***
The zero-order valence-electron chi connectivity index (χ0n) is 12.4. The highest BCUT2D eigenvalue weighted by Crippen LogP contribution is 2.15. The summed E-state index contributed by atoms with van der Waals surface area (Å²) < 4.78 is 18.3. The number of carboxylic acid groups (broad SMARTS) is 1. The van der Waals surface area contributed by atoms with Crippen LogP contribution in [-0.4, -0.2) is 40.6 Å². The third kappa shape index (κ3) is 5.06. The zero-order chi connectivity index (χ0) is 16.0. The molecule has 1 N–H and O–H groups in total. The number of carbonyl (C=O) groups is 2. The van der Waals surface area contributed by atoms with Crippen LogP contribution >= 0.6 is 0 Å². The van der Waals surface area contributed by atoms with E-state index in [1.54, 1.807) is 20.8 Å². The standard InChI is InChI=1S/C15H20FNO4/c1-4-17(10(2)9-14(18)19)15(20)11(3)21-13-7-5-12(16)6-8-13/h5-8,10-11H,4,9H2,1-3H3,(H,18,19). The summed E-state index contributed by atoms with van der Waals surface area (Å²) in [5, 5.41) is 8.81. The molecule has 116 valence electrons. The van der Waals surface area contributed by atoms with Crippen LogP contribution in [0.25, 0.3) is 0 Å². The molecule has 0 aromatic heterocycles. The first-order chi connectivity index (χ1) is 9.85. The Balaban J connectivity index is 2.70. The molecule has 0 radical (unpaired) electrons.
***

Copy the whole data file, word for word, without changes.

The zero-order valence-electron chi connectivity index (χ0n) is 12.4. The highest BCUT2D eigenvalue weighted by Crippen LogP contribution is 2.15. The summed E-state index contributed by atoms with van der Waals surface area (Å²) < 4.78 is 18.3. The number of carboxylic acid groups (broad SMARTS) is 1. The van der Waals surface area contributed by atoms with Crippen LogP contribution in [-0.4, -0.2) is 40.6 Å². The third kappa shape index (κ3) is 5.06. The zero-order chi connectivity index (χ0) is 16.0. The molecule has 1 N–H and O–H groups in total. The number of carbonyl (C=O) groups is 2. The van der Waals surface area contributed by atoms with Crippen LogP contribution >= 0.6 is 0 Å². The van der Waals surface area contributed by atoms with E-state index in [1.54, 1.807) is 20.8 Å². The standard InChI is InChI=1S/C15H20FNO4/c1-4-17(10(2)9-14(18)19)15(20)11(3)21-13-7-5-12(16)6-8-13/h5-8,10-11H,4,9H2,1-3H3,(H,18,19). The summed E-state index contributed by atoms with van der Waals surface area (Å²) in [5, 5.41) is 8.81. The molecule has 116 valence electrons. The van der Waals surface area contributed by atoms with Crippen LogP contribution in [0.25, 0.3) is 0 Å². The molecule has 0 aromatic heterocycles. The first-order chi connectivity index (χ1) is 9.85. The Balaban J connectivity index is 2.70. The molecule has 0 radical (unpaired) electrons.